Innovation Risk: Tesla’s Groundbreaking Sales Model Hits a Roadblock


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The battery-powered 2013 Tesla Model S accelerates from 0 – 60 in just under four seconds—one second slower than the gas-swilling 2013 Lamborghini Aventador LP700-4 Roadster. Yet, Tesla’s encore innovation, a factory direct-to-consumer supply-chain model, has not yet found an open lane. The company’s strategy to bypass a dealer network faces powerful detractors.

“Tesla believes it should be allowed to sell cars without licensed dealers. This can’t be . . . Automaker Tesla can be as innovative as it is capable of being, but this has nothing to do with protecting car buyers, let alone service customers. For these things, a dealer network, licensed by the state, is required. If Tesla won’t have a dealer network, it doesn’t belong in the automobile business,” Gerard Murphy, president of the Washington Area New Auto Dealers Association wrote in response to a June 14, 2013 editorial in The Washington Post, A Bump in the Road for Tesla.

“It’s a consumer protection . . . and why we say that a dealer who has invested a significant amount of capital in a community is more committed to taking care of that area’s customers,” said Bob Glaser, president of the North Carolina Automobile Dealer’s Association, whose mission statement, “to use our collective power to proactively preserve, protect and enhance the economic life, relationships and image of our members and the association itself,” possibly reveals a truer representation of Mr. Glaser’s allegiances. Amid pressure from dealers, North Carolina seeks to ban even Internet sales of the Tesla.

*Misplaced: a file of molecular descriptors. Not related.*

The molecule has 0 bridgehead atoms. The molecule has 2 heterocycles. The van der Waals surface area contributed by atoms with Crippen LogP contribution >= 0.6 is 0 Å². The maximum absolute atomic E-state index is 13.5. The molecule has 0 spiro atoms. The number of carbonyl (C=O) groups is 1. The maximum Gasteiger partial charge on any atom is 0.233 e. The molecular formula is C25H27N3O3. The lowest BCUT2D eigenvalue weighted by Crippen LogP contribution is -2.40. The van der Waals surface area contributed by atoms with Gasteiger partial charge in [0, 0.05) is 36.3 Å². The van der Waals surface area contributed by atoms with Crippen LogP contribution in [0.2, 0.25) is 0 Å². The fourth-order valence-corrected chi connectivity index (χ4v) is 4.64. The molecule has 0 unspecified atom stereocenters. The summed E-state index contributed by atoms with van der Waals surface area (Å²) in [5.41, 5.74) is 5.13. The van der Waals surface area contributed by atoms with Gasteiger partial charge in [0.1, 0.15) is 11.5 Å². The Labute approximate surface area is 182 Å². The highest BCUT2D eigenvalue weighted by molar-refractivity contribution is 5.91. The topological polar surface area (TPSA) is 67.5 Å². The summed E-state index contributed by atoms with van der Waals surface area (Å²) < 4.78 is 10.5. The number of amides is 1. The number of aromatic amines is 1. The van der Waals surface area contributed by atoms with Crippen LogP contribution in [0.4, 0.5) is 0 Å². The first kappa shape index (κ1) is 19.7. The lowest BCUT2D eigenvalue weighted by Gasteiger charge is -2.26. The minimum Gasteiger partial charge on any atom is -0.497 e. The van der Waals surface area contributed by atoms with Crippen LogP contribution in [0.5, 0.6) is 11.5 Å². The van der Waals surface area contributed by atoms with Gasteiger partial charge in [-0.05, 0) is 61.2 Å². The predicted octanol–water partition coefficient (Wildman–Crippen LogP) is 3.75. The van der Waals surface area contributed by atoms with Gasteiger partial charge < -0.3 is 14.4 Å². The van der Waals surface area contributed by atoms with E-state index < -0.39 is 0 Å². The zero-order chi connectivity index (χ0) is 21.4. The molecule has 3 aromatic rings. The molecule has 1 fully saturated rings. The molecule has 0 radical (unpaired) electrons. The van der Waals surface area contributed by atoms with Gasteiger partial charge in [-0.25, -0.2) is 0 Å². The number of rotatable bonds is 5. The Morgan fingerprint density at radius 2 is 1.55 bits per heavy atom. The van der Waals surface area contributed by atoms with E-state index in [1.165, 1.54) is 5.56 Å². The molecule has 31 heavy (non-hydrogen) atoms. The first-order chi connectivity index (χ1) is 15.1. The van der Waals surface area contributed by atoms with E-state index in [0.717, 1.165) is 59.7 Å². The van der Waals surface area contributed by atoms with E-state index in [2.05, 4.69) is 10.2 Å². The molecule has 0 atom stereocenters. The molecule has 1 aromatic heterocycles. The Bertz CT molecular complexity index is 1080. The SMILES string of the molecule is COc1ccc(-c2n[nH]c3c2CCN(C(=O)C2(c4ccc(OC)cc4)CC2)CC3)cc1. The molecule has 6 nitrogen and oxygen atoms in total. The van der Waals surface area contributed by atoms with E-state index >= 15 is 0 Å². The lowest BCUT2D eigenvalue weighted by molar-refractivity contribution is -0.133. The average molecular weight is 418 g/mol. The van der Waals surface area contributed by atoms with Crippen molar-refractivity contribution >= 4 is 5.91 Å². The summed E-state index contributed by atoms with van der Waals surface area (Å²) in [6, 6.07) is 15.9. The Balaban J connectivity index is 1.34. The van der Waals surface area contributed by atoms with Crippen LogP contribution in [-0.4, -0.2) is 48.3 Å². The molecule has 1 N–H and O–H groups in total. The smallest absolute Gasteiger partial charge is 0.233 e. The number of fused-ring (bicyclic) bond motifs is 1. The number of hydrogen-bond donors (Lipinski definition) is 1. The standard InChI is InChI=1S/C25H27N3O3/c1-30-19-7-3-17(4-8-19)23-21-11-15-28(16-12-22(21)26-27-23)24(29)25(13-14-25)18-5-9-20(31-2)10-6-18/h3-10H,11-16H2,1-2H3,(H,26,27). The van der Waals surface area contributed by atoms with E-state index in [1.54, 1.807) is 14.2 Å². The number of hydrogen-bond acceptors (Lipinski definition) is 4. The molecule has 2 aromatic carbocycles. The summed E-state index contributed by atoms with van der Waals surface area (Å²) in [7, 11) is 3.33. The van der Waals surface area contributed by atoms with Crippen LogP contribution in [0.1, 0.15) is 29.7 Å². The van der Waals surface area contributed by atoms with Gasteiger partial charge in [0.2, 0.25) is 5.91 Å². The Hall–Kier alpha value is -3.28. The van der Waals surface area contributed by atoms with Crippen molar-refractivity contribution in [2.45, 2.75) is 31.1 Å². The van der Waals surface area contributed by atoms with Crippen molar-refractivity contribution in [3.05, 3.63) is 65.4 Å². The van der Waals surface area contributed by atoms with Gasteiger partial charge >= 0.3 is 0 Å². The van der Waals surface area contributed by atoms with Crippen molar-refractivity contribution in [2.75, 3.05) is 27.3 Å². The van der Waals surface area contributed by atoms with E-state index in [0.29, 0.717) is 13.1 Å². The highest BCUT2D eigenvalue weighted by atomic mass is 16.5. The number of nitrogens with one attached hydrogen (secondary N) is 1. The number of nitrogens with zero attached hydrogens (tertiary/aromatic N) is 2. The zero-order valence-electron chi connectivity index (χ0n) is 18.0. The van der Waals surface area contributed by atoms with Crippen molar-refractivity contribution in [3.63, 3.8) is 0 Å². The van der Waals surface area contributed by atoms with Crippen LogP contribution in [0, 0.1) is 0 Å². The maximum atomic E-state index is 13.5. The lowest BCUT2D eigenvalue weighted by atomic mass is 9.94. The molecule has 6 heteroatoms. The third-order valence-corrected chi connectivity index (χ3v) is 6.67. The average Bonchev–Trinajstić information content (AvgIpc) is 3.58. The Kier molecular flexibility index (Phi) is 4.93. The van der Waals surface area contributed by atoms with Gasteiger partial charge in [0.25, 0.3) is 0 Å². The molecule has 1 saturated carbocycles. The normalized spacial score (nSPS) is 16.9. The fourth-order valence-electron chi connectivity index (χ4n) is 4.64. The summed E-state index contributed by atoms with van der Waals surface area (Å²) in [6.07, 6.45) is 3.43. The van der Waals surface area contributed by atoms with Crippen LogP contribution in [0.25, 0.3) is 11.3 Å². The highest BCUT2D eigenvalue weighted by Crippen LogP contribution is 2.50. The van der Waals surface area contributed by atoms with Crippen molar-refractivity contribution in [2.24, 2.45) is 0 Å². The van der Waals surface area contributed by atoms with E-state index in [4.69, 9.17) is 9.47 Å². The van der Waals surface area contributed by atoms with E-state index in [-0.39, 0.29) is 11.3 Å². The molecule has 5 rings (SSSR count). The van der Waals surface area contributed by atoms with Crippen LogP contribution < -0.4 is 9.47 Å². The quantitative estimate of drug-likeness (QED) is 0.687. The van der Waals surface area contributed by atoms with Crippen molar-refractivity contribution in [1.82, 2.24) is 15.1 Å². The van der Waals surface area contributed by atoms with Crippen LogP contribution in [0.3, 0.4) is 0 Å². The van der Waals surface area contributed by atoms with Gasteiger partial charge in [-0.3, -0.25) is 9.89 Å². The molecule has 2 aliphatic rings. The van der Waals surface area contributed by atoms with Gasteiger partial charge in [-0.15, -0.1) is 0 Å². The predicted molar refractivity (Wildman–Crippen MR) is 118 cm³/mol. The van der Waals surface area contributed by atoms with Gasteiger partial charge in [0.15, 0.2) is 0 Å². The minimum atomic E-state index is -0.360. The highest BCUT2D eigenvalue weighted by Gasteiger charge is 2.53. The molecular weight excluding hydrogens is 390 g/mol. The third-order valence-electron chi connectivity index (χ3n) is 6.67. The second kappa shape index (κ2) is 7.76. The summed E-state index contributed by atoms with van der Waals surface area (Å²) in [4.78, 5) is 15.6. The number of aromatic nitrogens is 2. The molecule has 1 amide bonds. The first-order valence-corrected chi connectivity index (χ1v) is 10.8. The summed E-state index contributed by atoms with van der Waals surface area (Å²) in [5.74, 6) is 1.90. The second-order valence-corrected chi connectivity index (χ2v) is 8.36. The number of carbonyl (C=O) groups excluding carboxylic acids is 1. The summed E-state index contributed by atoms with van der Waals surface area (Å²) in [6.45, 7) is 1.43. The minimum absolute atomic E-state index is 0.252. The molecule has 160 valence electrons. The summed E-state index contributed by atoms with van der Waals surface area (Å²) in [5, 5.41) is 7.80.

According to Diarmuid O’Connell, Tesla’s vice president of business development, “This would be the first place to my knowledge that Internet-based communications with our company would be circumscribed . . . Most consumers would laugh at the notion that they’re better served by the existing system,” adding that the dealers’ true interest is maintaining total control over retail.

Mr. O’Connell has a point. Car dealers have achieved an unenviable superlative: the business that consumers complain about the most. Not an easy task, considering the other industries that contended for this top, or rather, bottom slot—cable television companies, cellular phone services, banks, and collection agencies at second, third, fourth, and fifth places, respectively. So Mr. Glaser’s knock that Tesla could erode consumer protections sounds about as sincere as a member of the Taliban asserting that a government policy might unfairly compromise women’s rights.

Protected by state laws, car dealers have not suffered the wrath of e-commerce disruption painfully familiar to other retailers, from booksellers to electronics stores. For the most part, Tesla has circumvented state sales restrictions by operating twenty-nine stores and galleries in fourteen states and Washington, DC. Customers can’t order a car online at the galleries and Tesla personnel are restricted from promoting purchases, but customers in any state can buy online, since the sales legally take place in California.

“I’m kind of pleased that Tesla has gotten as far as it’s gotten,” said Francine Lafontaine, a University of Michigan economist specializing in franchising. Tesla could lobby for a federal law or a ruling from federal courts, according to Tesla’s VP O’Connell. That could include making a case based on the Constitution’s Commerce Clause, which stipulates only Congress can regulate interstate commerce. Courts have contended that the Commerce Clause forbids discriminating against out-of-state companies—good news for Tesla.